The Cowboys are heralded as America’s Team thanks to the franchise’s historical success and frequent TV appearances in the early days of televised NFL contests.
While it’s bold to presume a single team represents the entire countr,y considering the NFL’s 31 other teams, Cowboy fans are happy to take up the cause. They have supporting evidence.
Dallas takes the national stage each Thanksgiving Day with a televised game. It’s been that way annually since 1966, except for 1975 and 1977. The Cowboys Cheerleaders are the most iconic in sports, frequently making off-field appearances at events and on TV.
From AT&T Stadium, the team’s 80,000-seat home venue, to the five Super Bowl championships, everything about the Cowboys appeals to a big audience.
New York Jets
The loyalty of Jets fans should never be underestimated. The team hasn’t won a Super Bowl since 1969, when quarterback “Broadway” Joe Namath delivered a championship win in the big game’s third installment. In fact, the Jets haven’t appeared in a Super Bowl since then.
Meanwhile, the Giants, co-residents at MetLife Stadium. are often seen as the bigger apple of the Big Apple’s eye. The Giants have appeared in five Super Bowls since 1987 and won four. Jets fans have had a lot less to cheer about historically.
But it’s the scrappy, ‘never-say-die’ attitude of the consummate underdog that lands the Jets fan base on our list. Proud New Yorkers never give up, and Jets fans return year after year to support the green and white.
Sundays are a sacred day in Chicago, as the city all but shuts down to rally around the beloved Bears. The franchise began in the Windy City as the Staleys in 1921 and is as old as the NFL itself. Yes, the Bears have endeared fans for nearly a century. No wonder they’re a staple of America’s third-largest city.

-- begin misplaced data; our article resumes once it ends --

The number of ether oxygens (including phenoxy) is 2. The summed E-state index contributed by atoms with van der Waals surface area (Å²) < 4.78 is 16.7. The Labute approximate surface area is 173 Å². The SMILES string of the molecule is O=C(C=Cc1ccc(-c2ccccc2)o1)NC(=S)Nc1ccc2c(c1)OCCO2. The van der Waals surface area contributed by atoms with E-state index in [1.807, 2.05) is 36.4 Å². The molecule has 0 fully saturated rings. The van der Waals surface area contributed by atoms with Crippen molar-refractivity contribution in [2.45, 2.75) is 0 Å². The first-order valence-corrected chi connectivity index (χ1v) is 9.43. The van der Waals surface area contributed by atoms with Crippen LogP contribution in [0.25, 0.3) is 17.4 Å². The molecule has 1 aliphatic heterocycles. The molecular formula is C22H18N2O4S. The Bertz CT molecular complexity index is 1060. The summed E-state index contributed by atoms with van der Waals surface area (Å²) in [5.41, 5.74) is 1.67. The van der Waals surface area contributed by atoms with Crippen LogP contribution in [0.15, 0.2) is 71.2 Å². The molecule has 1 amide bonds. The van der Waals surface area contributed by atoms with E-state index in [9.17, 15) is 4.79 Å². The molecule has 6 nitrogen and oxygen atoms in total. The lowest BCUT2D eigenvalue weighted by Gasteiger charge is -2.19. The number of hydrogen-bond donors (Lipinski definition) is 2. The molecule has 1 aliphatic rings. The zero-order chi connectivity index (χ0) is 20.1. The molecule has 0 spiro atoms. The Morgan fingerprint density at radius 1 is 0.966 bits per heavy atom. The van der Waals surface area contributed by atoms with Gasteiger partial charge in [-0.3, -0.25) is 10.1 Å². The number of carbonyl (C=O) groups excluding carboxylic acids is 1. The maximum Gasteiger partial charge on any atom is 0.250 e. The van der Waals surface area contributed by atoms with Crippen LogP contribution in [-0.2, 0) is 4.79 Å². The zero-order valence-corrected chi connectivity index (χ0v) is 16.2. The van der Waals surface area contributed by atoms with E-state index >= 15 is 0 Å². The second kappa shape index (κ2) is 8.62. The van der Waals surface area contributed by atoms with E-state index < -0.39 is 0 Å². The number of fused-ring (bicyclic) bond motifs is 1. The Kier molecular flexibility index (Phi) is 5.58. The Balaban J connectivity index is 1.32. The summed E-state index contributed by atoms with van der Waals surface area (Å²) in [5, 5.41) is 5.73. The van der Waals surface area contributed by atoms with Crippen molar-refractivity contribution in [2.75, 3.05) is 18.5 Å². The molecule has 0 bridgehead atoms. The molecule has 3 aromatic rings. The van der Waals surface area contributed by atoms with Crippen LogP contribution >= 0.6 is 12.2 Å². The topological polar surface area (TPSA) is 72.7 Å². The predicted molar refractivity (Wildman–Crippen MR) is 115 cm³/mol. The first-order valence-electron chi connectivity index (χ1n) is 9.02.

The adulation of Bears fans was exposed nationally in the 1990s thanks to “Bill Swerski’s Super Fans”, a recurring sketch on Saturday Night Live. In the sketch, Robert Smigel and late comedian Chris Farley lead a roundtable of beer-swilling, cigar-puffing sports fans who celebrated legendary Bears coach Mike Ditka as a larger-than-life folk hero.
The first installment depicted Farley, a Chicago native, and company speculating that Ditka could single-handedly defeat the Giants. The “Super Fans” also coined the classic catchphrase “Da Bears!”
While the “Super Fans” sketch was embellished comedy, it illustrated a very real point: the Bears’ rabid fan culture could only come from Chicago.
Seahawks fans are considered a collective team member and notably take on the role of the 12th Man.
And the 12th Man is not just a title. Fans have the responsibility to create as much noise as possible during home games at Seattle’s CenturyLink Field. In fact, the stadium noise gets so loud that opposing teams occasionally miss signals.
The 12th Man was responsible for setting two Guinness World Records for the loudest crowd noise at a sporting event during the Seahawks’ Super Bowl-winning 2013 season.